6 years ago

Volume 14 - Issue 9 - June 2009

The Children’s

The Children’s CrusadeLeads the Summer ParadeThe highlights of June are the worldpremieres of two ambitious Canadianoperas: the first a huge production by oneof the grand masters of Canadian music, thesecond by a recent University of Torontograduate. As the latest expressions of Canadiancontemporary opera, both demand tobe seen.The first to arrive in June is The Children’sCrusade by R. Murray Schafer, still aforce to be reckoned with at age 75. The operaco-commissioned by Soundstreams andLuminato will be presented June 5-11 in awarehouse at 153 Dufferin St. Schafer isrenowned for his 12-part environmentaloperatic cycle, Patria, performed inunconventional indoor and outdoor locations,most notably in the Haliburton Forest andWildlife Reserve. For the 90-minute Crusade,the audience will move through thewarehouse space along with the cast andmusicians, our journey paralleling theirs.Crusade is inspired by one of the twoChildren’s Crusades said to have occurredin the year 1212. According to legend, the12-year-old shepherd Stephen de Cloyesarrived in Paris claiming he had a letter forthe King of France from Jesus. The King rebuffedthe boy, but Stephen performed variousmiracles, gathered a crowd of 30,000followers and led them to the MediterraneanSea, convinced it would part as had theRed Sea for Moses. Modern historians nowbelieve that “The Children’s Crusade” was amedieval invention, but Schafer is interestedin the symbolism of the legend not its historicity.According to conductor David Fallis,Schafer focuses on the conflict between innocenceand idealism of the children versusthe cynicism of the adults. Lawrence Cherney,Soundstreams’ Artistic Director, callsThe Children’s Crusade Schafer’s “mostcompelling work yet,” since it “explores theinnocence and passion of children convincedthey could create a world of peace.”The work is written for 16 musiciansplaying a combination of modern, medievaland Middle Eastern instruments. It willfeature over 100 performers, including theToronto Consort, the Canadian Children’sOpera Chorus, an adult chorus andBy Christopher HoileTim Albery, director: “Murray’s written adream story - the journey of a child that hecalls the holy child, who meets a strange darkman, in the night in the middle of a storm,who gives him a letter for the king of Franceasking permission to travel. ... Like manydreams it takes strange byways and highways.There are temptations, characters who appearout of nowhere. And the audience follows thechild through the multiple rooms of this old1930s warehouse never knowing quite what’scoming next in the same way as the crusadingchildren never knows what’s coming next.They are all poor, all desperate, on a ridiculousjourney to conquer Jerusalem with love,not weapons. ... From a production point ofview, the logistics are just as scary: How onearth do we get from place to place?”dancers. Boy soprano Jacob Abrahamse singsthe Holy Child and Maryem Toller singsAriana, a Muslim woman who appears to theChild in visions. Actor Diego Matamorosplays four non-singing roles. Director TimAlbery, familiar with large-scale projects,having directed Wagner’s Götterdämmerungand Prokofiev’s War and Peace for the COC,stresses that Crusade is a modern work, nota medieval pageant, and will be presented inmodern dress.For more information about Soundstreamsand video interviews with Schafer, For tickets and furtherinformation about Luminato, visit the cover: a parade of summer festival artistsCentre: Jacob Abrahamse, appearing in Soundstreams’ productionof R. Murray Schafer’s The Children’s Crusade. Bottom(clockwise): Nagata Shachu taiko drummers; Guy Few, corno dacaccia; Nadina Mackie Jackson, bassoon; Leipzig String Quartet;cast-members from last year’s Highland Opera Studio.PHOTO: IAN ARNOLD8 WWW.THEWHOLENOTE.COM JUNE 1 - JULY 7, 2009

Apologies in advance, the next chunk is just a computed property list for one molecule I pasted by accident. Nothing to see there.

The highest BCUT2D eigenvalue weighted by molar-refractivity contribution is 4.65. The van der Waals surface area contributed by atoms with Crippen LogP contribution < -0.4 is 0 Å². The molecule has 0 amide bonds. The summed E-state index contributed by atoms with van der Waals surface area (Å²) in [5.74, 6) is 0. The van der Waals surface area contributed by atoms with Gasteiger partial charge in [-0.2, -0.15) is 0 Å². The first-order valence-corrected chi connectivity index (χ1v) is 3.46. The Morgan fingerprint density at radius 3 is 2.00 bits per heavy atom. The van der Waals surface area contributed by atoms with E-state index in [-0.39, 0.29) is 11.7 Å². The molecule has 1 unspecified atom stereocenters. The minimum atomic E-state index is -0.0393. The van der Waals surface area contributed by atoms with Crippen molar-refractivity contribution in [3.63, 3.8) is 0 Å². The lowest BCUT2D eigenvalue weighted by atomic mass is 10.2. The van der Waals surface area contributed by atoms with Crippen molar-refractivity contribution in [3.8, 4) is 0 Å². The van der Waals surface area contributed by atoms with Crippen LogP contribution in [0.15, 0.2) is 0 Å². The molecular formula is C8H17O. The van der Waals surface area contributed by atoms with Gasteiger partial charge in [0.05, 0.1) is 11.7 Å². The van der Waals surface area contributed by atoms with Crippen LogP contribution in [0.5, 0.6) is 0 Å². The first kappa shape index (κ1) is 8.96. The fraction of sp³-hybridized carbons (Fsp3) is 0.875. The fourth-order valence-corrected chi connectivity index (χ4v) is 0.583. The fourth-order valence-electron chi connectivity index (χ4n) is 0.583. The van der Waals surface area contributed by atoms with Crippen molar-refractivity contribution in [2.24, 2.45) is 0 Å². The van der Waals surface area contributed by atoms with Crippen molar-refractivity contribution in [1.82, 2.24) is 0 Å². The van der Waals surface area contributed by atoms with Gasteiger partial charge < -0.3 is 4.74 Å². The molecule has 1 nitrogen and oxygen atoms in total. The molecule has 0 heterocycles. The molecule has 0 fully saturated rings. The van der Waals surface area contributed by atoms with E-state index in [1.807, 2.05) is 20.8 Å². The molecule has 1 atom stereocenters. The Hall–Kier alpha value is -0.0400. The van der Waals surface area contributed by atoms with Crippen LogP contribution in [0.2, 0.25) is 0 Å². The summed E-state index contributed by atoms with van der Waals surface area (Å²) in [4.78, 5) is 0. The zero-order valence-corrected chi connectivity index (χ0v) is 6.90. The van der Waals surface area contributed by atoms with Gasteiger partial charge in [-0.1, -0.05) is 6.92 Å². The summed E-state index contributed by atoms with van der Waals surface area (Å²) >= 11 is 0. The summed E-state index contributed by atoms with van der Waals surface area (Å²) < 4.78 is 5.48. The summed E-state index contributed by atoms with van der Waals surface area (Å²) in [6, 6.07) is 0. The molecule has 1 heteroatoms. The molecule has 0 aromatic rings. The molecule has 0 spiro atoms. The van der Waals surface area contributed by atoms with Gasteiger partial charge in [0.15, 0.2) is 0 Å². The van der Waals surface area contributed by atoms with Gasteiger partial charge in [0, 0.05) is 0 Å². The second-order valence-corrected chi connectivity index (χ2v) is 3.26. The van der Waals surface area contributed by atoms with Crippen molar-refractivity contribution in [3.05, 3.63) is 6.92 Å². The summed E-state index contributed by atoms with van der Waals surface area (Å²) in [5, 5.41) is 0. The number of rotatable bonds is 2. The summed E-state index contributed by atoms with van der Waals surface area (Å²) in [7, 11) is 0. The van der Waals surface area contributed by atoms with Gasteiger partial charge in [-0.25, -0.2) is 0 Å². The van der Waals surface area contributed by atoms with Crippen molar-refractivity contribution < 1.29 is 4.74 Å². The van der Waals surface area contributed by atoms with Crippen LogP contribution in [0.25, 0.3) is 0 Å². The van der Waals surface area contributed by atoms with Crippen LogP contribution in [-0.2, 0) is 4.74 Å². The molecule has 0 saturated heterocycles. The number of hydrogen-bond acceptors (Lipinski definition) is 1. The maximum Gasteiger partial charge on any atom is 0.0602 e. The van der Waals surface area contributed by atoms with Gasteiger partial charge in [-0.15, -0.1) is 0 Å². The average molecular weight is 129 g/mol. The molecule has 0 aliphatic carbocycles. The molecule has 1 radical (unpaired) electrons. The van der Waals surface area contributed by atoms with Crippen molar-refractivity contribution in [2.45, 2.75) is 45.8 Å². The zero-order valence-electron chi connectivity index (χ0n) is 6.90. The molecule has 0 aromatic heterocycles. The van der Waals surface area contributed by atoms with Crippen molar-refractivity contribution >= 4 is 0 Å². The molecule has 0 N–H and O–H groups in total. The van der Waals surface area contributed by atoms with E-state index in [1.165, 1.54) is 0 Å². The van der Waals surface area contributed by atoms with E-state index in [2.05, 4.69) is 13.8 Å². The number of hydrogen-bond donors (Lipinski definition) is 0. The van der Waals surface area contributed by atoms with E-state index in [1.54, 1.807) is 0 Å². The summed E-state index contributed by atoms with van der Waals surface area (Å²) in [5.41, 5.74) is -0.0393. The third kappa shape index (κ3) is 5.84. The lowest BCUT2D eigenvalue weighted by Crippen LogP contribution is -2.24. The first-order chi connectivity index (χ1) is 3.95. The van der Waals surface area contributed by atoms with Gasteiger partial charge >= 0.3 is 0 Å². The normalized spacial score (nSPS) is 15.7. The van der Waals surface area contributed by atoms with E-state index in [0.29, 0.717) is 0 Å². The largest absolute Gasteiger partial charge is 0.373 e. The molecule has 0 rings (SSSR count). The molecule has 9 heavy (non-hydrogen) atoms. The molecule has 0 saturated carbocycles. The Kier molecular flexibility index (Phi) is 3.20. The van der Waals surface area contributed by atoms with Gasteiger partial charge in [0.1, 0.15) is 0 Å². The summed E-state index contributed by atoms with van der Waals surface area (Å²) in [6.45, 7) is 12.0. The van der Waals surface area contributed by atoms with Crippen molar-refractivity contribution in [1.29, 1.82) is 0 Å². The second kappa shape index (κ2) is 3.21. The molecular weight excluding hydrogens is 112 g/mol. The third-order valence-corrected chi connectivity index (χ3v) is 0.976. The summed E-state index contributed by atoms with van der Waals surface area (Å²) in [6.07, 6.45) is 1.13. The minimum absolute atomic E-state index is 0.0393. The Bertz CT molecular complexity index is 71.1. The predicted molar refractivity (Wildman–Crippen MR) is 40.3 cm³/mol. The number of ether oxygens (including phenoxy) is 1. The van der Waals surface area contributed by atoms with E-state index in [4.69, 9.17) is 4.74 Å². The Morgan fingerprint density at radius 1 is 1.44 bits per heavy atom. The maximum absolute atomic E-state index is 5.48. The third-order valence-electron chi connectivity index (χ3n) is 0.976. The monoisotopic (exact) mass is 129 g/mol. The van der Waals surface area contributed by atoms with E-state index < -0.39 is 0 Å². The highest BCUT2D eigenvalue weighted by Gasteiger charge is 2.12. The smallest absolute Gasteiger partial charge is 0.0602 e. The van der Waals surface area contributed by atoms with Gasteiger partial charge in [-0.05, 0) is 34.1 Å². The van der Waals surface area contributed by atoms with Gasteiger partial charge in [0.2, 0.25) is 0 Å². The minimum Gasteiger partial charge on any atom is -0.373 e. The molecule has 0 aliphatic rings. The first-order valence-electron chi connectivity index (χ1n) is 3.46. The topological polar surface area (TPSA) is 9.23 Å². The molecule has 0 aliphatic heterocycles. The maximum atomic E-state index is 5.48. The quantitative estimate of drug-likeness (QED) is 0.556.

Mark Richards’ HamletEqually ambitious is 31-year-old Mark Richards’ passion to writean opera based on Shakespeare’s Hamlet. Richards, who receivedhis Master’s degree in music theory from the University of Torontoin 2007, has been writing the music and libretto for this full-lengthopera since 2004. It was given its first complete public reading atStratford Summer Music in 2008 where it was acclaimed by enthusiasticaudiences.TrypTych gives the piece its first complete staging on June 24,26, 27 and 29 at Trinity Presbyterian Church, 2737 Bayview Avenue,with Brett Kingsbury conducting and Edward Franko directing.Richards says that writing vocal music has always come naturallyto him: “When I finished my bachelor’s, I decided I needed a large,long-term project to help solidify my musical style and help findmy own compositional voice.” He chose Hamlet because he hasalways been passionate about the play and found that the emotions itinspired helped him to write the music. Richards’ goal was fidelityto Shakespeare’s text, although operatic form obviously necessitatedabridging the play and reducing the number of characters.Hamlet is written for seven singers with some doubling of roles,and comprises over 50 recitatives, arias, duets and ensembles. InStratford it had an eight-member chamber orchestra. In Toronto itwill have piano accompaniment – but, unlike Stratford, the singerswill be off-book and in character with Paul Williamson as Hamlet,Virginia Gallop-Evoy as Gertrude and Nathaniel Wiseman as Claudius.TrypTych has already expressed its desire to bring the operato a fully-staged and costumed production with orchestra in the nearfuture. For more information about the composer, including exceptsfrom Hamlet, visit For moreabout TrypTych visit HIGH QUALITYUSED STEINWAYSAVAILABLEFor an appointment to see and play Canada's largest selection(all models !) of new Mason & Hamlin grand pianos you are invitedto call 1-866-631-6696 or email Glionna Mansell CorporationExclusive Allen Organ Dealer for Ontario east to Port Hopewww.glionnamansell.com416-769-5224, toll free, 877-769-5224JUNE 1 - JULY 7, 2009 WWW.THEWHOLENOTE.COM 9